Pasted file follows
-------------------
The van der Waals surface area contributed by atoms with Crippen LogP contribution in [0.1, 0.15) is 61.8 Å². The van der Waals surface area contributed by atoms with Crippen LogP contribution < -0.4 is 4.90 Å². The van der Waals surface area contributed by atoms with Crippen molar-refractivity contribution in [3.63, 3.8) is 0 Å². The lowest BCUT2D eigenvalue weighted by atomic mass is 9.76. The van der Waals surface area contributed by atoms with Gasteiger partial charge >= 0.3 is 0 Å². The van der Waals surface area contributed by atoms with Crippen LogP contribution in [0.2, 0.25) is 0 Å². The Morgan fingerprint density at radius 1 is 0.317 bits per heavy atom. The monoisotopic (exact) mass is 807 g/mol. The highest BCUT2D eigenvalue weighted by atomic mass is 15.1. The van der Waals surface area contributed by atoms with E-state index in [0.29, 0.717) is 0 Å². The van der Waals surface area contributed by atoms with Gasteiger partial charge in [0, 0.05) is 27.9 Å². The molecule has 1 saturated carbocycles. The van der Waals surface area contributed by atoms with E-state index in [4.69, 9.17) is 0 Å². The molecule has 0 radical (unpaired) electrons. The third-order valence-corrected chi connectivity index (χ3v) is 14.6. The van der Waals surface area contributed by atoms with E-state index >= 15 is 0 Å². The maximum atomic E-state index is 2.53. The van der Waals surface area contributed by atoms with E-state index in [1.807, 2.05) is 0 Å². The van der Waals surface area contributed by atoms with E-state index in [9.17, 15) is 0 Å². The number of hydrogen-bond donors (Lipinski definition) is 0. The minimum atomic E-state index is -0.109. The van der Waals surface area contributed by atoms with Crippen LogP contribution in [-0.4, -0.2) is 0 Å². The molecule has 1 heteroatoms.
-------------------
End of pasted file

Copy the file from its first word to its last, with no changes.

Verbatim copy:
The van der Waals surface area contributed by atoms with Crippen LogP contribution in [0.1, 0.15) is 61.8 Å². The van der Waals surface area contributed by atoms with Crippen LogP contribution < -0.4 is 4.90 Å². The van der Waals surface area contributed by atoms with Crippen molar-refractivity contribution in [3.63, 3.8) is 0 Å². The lowest BCUT2D eigenvalue weighted by atomic mass is 9.76. The van der Waals surface area contributed by atoms with Gasteiger partial charge >= 0.3 is 0 Å². The van der Waals surface area contributed by atoms with Crippen LogP contribution in [0.2, 0.25) is 0 Å². The Morgan fingerprint density at radius 1 is 0.317 bits per heavy atom. The monoisotopic (exact) mass is 807 g/mol. The highest BCUT2D eigenvalue weighted by atomic mass is 15.1. The van der Waals surface area contributed by atoms with E-state index in [0.29, 0.717) is 0 Å². The van der Waals surface area contributed by atoms with Gasteiger partial charge in [0, 0.05) is 27.9 Å². The molecule has 1 saturated carbocycles. The van der Waals surface area contributed by atoms with E-state index in [4.69, 9.17) is 0 Å². The molecule has 0 radical (unpaired) electrons. The third-order valence-corrected chi connectivity index (χ3v) is 14.6. The van der Waals surface area contributed by atoms with E-state index >= 15 is 0 Å². The maximum atomic E-state index is 2.53. The van der Waals surface area contributed by atoms with E-state index in [1.807, 2.05) is 0 Å². The van der Waals surface area contributed by atoms with E-state index in [9.17, 15) is 0 Å². The number of hydrogen-bond donors (Lipinski definition) is 0. The minimum atomic E-state index is -0.109. The van der Waals surface area contributed by atoms with Crippen LogP contribution in [-0.4, -0.2) is 0 Å². The molecule has 1 heteroatoms.